MONDAY, Sept. 14, 2009 (HealthDay News) -- An analysis of research suggests that depression can rob people with cancer of years of life, raising questions about the need to screen patients for psychological problems.
"We found an increased risk of death in patients who report more depressive symptoms than others and also in patients who have been diagnosed with a depressive disorder compared to patients who have not," said University of British Columbia graduate student Jillian Satin, co-author of a study published online Sept. 14 in the journal Cancer.
Satin and colleagues reviewed studies about how depression affects health in cancer patients. They found 26 studies with more than 9,400 patients that met their criteria.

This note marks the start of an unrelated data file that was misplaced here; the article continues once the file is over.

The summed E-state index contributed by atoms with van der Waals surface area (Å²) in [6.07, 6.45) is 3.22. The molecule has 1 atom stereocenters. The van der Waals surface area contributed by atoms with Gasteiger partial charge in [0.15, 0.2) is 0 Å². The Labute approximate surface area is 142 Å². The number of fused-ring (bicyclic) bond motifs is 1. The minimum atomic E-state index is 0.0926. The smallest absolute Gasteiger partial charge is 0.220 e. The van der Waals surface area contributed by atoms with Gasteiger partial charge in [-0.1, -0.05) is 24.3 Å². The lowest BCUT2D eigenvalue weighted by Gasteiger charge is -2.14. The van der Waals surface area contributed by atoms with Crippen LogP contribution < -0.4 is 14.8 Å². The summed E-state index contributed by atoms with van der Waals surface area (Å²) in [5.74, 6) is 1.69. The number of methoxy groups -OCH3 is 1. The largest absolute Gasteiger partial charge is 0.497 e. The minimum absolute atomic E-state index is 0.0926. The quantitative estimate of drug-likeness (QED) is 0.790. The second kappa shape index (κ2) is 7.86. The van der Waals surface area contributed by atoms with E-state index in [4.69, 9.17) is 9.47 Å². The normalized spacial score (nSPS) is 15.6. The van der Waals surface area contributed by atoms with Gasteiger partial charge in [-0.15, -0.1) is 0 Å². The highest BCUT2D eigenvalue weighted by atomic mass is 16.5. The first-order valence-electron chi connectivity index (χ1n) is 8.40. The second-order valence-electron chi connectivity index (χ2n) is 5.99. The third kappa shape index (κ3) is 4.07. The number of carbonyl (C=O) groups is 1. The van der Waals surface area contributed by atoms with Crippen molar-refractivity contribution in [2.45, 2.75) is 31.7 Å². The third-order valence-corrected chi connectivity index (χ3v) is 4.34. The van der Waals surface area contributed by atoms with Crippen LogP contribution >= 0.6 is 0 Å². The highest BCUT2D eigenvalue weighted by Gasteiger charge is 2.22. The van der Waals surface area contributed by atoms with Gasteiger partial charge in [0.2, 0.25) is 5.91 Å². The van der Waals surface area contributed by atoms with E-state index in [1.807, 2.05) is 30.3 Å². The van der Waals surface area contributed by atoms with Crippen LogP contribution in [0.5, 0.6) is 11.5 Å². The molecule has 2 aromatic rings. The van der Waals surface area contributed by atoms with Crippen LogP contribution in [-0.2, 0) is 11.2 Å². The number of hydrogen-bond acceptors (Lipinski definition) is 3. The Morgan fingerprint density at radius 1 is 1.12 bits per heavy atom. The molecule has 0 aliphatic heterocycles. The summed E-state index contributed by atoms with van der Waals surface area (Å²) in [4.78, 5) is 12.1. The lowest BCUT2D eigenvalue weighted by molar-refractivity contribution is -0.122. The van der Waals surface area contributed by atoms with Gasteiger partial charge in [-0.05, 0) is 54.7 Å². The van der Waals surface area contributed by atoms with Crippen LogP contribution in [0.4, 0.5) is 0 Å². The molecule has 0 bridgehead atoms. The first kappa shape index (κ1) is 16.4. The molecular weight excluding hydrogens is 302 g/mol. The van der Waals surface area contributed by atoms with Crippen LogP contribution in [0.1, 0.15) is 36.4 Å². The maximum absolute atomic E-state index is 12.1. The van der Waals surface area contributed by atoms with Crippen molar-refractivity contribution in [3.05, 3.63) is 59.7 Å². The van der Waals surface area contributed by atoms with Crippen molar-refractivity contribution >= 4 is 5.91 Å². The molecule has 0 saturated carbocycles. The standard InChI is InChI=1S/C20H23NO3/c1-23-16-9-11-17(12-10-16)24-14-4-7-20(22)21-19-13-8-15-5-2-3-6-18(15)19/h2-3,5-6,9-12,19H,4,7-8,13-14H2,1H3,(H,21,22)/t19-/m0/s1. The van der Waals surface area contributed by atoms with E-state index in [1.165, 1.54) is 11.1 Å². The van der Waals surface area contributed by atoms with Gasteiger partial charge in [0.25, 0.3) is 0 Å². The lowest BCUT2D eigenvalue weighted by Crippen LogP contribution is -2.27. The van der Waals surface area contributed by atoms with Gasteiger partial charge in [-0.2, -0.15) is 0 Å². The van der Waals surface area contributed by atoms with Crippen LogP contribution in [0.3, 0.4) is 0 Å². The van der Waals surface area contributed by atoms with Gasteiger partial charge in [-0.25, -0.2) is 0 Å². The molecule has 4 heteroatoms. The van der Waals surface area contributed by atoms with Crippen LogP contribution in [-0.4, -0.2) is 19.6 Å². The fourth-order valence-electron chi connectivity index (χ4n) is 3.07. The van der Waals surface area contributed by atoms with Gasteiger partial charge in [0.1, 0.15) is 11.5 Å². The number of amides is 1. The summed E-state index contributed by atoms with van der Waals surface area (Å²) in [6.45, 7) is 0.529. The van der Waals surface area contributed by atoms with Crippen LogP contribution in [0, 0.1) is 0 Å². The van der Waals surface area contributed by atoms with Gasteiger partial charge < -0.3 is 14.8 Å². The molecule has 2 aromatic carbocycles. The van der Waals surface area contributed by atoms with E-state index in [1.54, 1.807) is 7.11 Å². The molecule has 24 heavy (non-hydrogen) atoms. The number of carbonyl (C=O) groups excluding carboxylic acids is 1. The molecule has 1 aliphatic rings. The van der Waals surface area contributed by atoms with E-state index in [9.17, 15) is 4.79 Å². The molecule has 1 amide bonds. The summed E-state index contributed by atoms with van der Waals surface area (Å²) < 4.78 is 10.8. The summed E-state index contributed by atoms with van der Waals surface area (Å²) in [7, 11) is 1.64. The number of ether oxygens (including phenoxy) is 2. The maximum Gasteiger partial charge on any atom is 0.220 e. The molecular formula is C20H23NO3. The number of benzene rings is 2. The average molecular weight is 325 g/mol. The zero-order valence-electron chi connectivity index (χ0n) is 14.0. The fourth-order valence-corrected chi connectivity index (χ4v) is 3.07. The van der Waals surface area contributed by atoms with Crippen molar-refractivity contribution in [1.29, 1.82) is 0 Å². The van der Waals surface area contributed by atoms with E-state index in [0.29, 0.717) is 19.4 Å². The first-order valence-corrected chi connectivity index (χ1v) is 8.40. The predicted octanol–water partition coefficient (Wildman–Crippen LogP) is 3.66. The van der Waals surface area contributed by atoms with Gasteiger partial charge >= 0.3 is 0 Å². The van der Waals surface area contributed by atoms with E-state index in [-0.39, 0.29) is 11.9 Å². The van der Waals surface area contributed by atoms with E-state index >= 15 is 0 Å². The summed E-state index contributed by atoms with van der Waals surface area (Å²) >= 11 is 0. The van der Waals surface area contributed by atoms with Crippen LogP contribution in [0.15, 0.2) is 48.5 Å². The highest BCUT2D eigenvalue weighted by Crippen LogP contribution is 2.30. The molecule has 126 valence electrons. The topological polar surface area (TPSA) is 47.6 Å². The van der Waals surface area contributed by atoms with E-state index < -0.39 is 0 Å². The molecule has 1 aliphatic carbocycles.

Overall, death rates were as much as 25 percent higher in patients who felt depressed and 39 percent higher in patients who received a diagnosis of depression.
The researchers found a disparity even after taking into account other possible factors that could affect their findings. But they say more research is needed to confirm the results and determine whether depression affects death rates from certain kinds of cancer more than others.
Learn more about cancer from the U.S. National Cancer Institute.